Thomson’s paper, A Defense of Abortion, has stirred reactions and criticisms from many different philosophers and bioethicists from both sides of the abortion debate. John Finnis and Patrice Lee are among a number of philosophers who rebutted Thomson’s thought experiment as flawed and her hypothetical cases justifying abortion as lacking parallelism to abortion.5,6 First, her opponents argued that the principle of respect of autonomy in the case of a pregnant woman intending to terminate her pregnancy for no medical reasons is in conflict with the principles of justice and non-maleficence. According to the principle of justice, the fetus is denied the right to life. It has the same fundamental right as that of a human being after birth. The principle of respect of autonomy also contradicts the principle of non-maleficence by harming the fetus. Hence, in this case, the principles of justice and non-maleficence take precedence over the principle of respect of autonomy. Second, they argued that the hypothetical case of a violinist in justifying abortion is not truly analogous to most situations in which a woman finds herself pregnant. This is, at best, analogous to cases of rape only. Therefore, Thomson’s hypothetical case of a woman who woke up in the morning to find herself connected to the violinist through no fault of hers and without her consent fits with a rape case, but not with induced abortion for social non-medical reasons. On the other hand, Thomson’s proponents praised her imaginative examples and controversial conclusions in defense of induced abortion. They concede that her thought experiments and arguments in support of abortion have made her paper the most widely reprinted essay in all of contemporary philosophy.7

Peter Singer, a controversial, secular, philosopher of preference utilitarianism, argues that any debate about abortion should be based on a utilitarian calculation which weighs the preferences of a woman against the preferences of the fetus.8 He argues that a fetus, at least up to around eighteen weeks, has no capacity to suffer or feel satisfaction; hence, it is not possible for such a fetus to hold any preferences at all. Based on this premise of a utilitarian calculation, there is nothing to weigh against a woman’s preference to have an abortion. Singer concludes that abortion is morally permissible.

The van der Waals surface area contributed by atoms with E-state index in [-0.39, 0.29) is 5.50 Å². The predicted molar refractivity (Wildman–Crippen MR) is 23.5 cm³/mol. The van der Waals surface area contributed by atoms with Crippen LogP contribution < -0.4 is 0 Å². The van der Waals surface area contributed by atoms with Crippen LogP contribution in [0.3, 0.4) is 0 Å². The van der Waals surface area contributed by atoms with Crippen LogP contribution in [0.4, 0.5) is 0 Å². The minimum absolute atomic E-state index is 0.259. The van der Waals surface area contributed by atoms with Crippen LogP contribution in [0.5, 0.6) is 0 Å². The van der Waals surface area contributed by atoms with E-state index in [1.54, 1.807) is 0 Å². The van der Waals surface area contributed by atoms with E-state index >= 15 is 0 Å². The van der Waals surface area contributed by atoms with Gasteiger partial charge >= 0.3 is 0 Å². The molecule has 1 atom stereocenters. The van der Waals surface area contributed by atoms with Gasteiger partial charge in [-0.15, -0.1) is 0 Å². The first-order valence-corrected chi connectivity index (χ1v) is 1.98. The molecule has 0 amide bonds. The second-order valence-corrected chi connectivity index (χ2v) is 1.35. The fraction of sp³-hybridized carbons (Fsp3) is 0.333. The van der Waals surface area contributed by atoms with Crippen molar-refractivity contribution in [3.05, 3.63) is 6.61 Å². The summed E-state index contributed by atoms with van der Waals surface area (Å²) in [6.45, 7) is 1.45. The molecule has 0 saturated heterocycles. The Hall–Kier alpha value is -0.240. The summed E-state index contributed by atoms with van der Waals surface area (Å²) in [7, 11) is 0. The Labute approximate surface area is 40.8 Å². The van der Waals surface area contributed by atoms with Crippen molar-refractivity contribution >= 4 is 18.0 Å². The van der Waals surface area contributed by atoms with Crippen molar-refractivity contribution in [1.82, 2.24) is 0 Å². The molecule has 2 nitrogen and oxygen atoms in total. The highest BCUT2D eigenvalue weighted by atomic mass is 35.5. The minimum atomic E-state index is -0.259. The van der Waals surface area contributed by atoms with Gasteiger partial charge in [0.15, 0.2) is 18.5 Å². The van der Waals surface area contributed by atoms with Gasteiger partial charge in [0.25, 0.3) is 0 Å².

Antenatal Screening and Abortion Due to Fetal Abnormalities

The advent of prenatal screening and genetic testing has made it possible to predict the risk of genetic diseases or disabilities in the developing fetus. These technological advances have created an ethical and theological dilemma for a number of women who initially, willingly, and excitedly decided to become pregnant. They then later on decided to terminate their late-stage pregnancies after detecting unforeseen fatal anomalies during a routine antenatal screening. These women argue that it is their autonomous right to bear a healthy child instead of a deformed child. They are the ones who will carry the burden of raising a handicapped child if they decide not to abort. Hence, the focus of the abortion debate now shifts from a woman’s reproductive freedom and her autonomous right to choose, to the concept of human dignity, personhood, and the right to life.

The Concept of Human Dignity

Daryl Pullman, a prominent Canadian professor of medical ethics, examines female infanticide (which has become an increasingly common practice in obstetric centres globally) in light of the concept of human dignity.9 He argues that human beings have an innate and inviolable basic dignity which must be respected and protected. He argues that people have rights because they have dignity. Any human being and even other non-persons/non-agents, including human gametes, embryos, fetuses, and those who are in a state of severe, advanced dementia enjoy a prima facie claim of moral consideration simply by virtue of their biological connection to the rest of the human species. Pullman argues that with this concept of human dignity, the fetus should enjoy this same legal protection as a newborn baby or adult human being and that infanticide is morally impermissible.

Potential Personhood and the Right to Life